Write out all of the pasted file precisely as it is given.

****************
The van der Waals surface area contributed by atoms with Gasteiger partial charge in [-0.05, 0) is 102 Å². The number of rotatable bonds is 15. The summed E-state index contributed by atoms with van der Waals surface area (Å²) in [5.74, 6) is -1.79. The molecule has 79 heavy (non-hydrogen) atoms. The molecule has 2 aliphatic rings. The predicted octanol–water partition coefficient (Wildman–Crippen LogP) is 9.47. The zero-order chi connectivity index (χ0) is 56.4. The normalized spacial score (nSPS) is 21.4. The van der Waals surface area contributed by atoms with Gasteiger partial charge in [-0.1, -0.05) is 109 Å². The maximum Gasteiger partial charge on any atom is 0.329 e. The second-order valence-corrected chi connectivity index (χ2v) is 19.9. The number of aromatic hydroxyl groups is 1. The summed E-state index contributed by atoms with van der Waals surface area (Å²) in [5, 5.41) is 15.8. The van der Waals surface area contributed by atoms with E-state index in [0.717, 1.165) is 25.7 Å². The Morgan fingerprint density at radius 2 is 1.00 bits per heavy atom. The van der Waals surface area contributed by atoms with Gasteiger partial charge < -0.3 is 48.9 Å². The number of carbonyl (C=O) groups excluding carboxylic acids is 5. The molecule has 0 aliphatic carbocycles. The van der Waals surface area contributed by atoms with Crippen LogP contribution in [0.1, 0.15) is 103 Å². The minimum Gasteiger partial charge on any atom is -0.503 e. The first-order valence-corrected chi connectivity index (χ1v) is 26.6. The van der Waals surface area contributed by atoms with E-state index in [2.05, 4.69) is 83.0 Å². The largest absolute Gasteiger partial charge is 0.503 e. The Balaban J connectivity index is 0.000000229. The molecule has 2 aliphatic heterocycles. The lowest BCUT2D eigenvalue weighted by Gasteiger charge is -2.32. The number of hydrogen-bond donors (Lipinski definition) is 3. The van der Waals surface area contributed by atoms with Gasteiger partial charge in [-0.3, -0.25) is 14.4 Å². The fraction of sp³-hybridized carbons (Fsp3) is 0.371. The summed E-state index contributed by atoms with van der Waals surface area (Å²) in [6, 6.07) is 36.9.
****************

The van der Waals surface area contributed by atoms with Gasteiger partial charge in [-0.05, 0) is 102 Å². The number of rotatable bonds is 15. The summed E-state index contributed by atoms with van der Waals surface area (Å²) in [5.74, 6) is -1.79. The molecule has 79 heavy (non-hydrogen) atoms. The molecule has 2 aliphatic rings. The predicted octanol–water partition coefficient (Wildman–Crippen LogP) is 9.47. The zero-order chi connectivity index (χ0) is 56.4. The normalized spacial score (nSPS) is 21.4. The van der Waals surface area contributed by atoms with Gasteiger partial charge in [-0.1, -0.05) is 109 Å². The maximum Gasteiger partial charge on any atom is 0.329 e. The second-order valence-corrected chi connectivity index (χ2v) is 19.9. The number of aromatic hydroxyl groups is 1. The summed E-state index contributed by atoms with van der Waals surface area (Å²) in [5, 5.41) is 15.8. The van der Waals surface area contributed by atoms with E-state index in [0.717, 1.165) is 25.7 Å². The Morgan fingerprint density at radius 2 is 1.00 bits per heavy atom. The van der Waals surface area contributed by atoms with Gasteiger partial charge < -0.3 is 48.9 Å². The number of carbonyl (C=O) groups excluding carboxylic acids is 5. The molecule has 0 aliphatic carbocycles. The van der Waals surface area contributed by atoms with Crippen LogP contribution in [0.1, 0.15) is 103 Å². The minimum Gasteiger partial charge on any atom is -0.503 e. The first-order valence-corrected chi connectivity index (χ1v) is 26.6. The van der Waals surface area contributed by atoms with E-state index in [2.05, 4.69) is 83.0 Å². The largest absolute Gasteiger partial charge is 0.503 e. The Balaban J connectivity index is 0.000000229. The molecule has 2 aliphatic heterocycles. The lowest BCUT2D eigenvalue weighted by Gasteiger charge is -2.32. The number of hydrogen-bond donors (Lipinski definition) is 3. The van der Waals surface area contributed by atoms with Gasteiger partial charge in [-0.3, -0.25) is 14.4 Å². The fraction of sp³-hybridized carbons (Fsp3) is 0.371. The summed E-state index contributed by atoms with van der Waals surface area (Å²) in [6, 6.07) is 36.9.